Through a stroke of luck, another frog began calling somewhere to my right and I began navigating my way to it, straining my ears and turning my head this way and that to try to focus on the sound. It’s amazing how hard it is to focus in on one sound when there’s a cacophony of frogs and insects calling all around you! Eventually I stood staring into a bush, my eyes darting around, hoping the source of the repetitive high-pitched croaking would materialise. Blacka nudged me on his way past. Not saying a word, he presented his closed fist- two tiny treefrogs peered out from between his fingers, each one a tiny golden face with a pointed nose. Hiding a smug smile, he took his other fist from behind his back and revealed a second hand full of frogs- THREE this time! It was incomprehensible how he was finding them so quickly- were they jumping into his hands from the treetops?! Did he have a secret supply of treefrogs hidden in his bag? He must have seen my incredulous look, because I’m sure I heard him laugh to himself as he made his way down to the swabs.
“I’ll see you at the swabbing station very soon” I called after him emphatically, trying not to sound sheepish. But alas, by the time I’d turned back to the bush, it had fallen silent and there were no frogs in sight. Great.
(Cue montage of me triumphantly spotting frogs, quickly closing my hands around them and then having the frog spring away to become lost forever.)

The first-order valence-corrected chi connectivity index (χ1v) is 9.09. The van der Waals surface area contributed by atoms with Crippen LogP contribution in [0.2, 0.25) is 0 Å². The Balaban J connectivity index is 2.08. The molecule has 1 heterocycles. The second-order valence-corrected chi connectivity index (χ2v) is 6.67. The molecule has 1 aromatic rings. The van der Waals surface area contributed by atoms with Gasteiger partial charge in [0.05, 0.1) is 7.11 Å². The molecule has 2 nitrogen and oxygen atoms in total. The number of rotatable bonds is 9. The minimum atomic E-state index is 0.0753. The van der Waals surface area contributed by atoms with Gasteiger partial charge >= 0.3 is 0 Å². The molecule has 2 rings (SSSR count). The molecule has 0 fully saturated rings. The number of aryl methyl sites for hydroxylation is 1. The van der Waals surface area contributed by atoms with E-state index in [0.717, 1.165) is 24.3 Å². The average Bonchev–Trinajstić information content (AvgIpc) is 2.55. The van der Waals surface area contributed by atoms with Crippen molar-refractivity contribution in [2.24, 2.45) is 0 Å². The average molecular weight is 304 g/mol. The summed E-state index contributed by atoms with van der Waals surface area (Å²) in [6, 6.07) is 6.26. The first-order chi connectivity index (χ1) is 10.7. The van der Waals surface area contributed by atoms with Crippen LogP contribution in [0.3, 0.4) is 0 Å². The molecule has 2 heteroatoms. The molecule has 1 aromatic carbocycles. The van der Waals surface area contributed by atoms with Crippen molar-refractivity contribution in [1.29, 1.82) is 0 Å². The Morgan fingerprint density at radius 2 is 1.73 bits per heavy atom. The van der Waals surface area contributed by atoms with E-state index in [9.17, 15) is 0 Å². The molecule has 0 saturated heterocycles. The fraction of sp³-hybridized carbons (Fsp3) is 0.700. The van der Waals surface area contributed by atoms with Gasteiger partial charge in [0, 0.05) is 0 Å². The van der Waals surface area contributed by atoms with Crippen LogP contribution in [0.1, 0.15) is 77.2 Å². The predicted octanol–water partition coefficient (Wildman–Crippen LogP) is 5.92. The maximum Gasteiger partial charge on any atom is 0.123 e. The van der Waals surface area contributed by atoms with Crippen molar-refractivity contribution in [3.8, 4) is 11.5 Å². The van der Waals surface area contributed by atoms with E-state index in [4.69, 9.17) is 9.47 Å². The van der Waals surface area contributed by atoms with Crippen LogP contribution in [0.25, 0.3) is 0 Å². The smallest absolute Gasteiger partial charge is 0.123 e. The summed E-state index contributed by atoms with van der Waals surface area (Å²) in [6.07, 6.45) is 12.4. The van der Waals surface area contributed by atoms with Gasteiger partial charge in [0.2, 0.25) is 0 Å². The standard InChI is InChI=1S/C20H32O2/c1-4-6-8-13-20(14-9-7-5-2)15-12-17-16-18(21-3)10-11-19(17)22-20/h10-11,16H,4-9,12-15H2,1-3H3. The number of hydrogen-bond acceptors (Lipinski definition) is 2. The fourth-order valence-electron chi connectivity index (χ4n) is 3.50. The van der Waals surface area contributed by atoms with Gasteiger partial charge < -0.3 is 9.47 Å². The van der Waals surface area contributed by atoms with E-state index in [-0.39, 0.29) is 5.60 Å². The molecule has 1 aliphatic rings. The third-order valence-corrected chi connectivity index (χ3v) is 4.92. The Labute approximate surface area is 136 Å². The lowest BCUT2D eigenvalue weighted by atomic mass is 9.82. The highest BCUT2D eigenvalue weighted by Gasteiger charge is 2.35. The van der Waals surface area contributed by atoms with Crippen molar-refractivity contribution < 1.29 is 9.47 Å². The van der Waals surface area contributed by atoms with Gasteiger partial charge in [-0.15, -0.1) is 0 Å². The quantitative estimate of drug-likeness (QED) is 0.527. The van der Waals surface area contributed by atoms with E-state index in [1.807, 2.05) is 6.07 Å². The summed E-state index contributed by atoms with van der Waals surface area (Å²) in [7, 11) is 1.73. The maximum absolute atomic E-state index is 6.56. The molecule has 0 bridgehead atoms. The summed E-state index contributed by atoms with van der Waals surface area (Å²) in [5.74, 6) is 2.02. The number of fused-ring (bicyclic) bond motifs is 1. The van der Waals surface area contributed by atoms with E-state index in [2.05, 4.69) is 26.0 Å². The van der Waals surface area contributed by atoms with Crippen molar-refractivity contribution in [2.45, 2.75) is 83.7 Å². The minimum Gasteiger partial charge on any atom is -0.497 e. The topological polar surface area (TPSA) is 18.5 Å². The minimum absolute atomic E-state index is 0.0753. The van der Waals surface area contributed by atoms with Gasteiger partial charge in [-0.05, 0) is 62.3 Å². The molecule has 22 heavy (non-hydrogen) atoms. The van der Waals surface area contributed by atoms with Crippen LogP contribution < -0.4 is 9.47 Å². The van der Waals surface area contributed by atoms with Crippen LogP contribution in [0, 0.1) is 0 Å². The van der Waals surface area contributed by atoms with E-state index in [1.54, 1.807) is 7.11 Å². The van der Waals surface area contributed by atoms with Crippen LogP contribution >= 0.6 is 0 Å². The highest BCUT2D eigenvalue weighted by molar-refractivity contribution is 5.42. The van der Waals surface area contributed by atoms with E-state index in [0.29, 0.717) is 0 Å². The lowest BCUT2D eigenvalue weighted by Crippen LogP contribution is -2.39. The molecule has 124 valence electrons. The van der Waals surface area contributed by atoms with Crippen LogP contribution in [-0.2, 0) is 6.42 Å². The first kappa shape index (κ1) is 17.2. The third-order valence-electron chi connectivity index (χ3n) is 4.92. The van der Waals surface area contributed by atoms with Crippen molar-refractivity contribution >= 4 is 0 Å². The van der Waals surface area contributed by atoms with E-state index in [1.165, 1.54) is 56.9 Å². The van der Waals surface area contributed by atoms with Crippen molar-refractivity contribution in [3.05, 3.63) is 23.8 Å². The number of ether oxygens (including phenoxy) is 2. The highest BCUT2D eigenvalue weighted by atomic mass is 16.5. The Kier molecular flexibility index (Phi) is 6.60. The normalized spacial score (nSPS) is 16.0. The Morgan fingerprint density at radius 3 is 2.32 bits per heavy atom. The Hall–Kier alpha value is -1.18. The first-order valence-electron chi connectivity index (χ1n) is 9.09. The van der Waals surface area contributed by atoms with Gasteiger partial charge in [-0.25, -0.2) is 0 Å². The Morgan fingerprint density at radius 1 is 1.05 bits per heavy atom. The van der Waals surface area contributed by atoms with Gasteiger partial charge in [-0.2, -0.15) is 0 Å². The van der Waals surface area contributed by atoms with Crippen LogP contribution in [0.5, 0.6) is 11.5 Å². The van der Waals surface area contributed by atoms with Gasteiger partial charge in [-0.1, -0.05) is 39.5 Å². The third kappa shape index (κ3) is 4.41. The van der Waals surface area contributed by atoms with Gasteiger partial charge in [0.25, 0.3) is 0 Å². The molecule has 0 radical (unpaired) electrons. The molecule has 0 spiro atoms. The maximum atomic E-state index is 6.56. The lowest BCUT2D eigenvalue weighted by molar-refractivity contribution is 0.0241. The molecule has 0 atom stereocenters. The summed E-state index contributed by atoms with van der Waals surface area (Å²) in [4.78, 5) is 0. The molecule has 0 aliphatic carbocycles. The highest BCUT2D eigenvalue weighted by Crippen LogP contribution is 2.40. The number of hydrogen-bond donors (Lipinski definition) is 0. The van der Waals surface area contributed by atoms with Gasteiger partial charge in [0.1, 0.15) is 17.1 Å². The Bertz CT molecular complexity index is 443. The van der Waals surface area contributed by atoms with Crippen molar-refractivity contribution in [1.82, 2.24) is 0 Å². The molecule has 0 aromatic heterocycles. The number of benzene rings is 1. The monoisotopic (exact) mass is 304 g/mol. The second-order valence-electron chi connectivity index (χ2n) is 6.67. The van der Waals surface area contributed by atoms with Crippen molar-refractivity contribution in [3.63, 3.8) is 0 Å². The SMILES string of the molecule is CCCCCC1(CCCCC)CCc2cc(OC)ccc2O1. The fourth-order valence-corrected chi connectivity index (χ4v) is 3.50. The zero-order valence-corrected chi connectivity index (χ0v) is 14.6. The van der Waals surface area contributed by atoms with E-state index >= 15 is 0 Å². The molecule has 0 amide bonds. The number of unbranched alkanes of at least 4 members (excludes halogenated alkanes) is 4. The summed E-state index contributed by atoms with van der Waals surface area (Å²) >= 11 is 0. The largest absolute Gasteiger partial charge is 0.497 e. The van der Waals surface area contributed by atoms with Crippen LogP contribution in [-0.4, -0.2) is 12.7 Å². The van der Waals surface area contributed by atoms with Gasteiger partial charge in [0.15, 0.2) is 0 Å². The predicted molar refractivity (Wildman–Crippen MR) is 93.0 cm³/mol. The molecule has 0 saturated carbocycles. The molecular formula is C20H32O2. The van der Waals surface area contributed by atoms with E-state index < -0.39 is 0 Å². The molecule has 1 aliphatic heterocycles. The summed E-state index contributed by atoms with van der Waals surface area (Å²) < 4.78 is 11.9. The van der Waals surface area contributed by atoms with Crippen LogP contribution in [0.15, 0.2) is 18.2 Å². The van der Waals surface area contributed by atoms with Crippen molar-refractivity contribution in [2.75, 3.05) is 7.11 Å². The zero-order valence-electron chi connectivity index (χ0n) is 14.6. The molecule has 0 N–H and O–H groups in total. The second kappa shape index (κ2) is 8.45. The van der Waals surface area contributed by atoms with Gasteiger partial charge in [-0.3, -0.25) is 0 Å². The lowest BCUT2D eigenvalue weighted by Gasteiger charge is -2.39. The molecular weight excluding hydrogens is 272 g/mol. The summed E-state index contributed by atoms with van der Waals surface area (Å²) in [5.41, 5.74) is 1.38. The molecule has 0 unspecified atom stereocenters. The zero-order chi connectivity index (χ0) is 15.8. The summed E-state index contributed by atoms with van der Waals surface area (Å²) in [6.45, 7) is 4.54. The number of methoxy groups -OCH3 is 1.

After 15 minutes or so, I proudly caught my first tree-frog. I raced down the hill, ready to get it swabbed. Baffled, I saw that there were around 20 gloves already stapled to the tree, each with a frog inside (so we don’t catch the same one twice). “You’re alive!” Luke said. “You’ve actually got one?!” Lloydie exclaimed, sounding more than a little shocked. Dari was also in the queue, holding the world’s tiniest tree-frog, around 2mm long. “They’re just all over the leaf litter!” she said. How on earth she spotted them I have no idea- the tiny ones don’t even call!
At one point, I got cocky. I’d found three in relatively quick succession, so when I caught a fourth I raced all the way back to the swabbing site, ready to show the team. Proudly, I opened my gloved hand. But what did I find? Lo and behold, the sneaky little Houdini frog had disappeared! “Where is my frog?!” Clearly thinking I had pretended to have caught one, all they had to say was “That’s what they all say…”
I told the group I aimed to catch 6- a respectable number. I heard Lloydie supress a laugh as he said “You’ve got to catch number 5 first.” Time after time, Blacka passed me in the forest, a hand full of frogs and a proud grin, as I floundered about blindly. At one point he offered me a charity frog, but my sense of pride couldn’t take it- I had to catch them myself or it wouldn’t count!
In the end, I did catch 6 frogs- no more and no less! Lloydie and Blacka each caught around 20. So I think it’s fair to say that Dari and I learnt a humbling lesson that night: never try to compete with Blacka and Lloydie!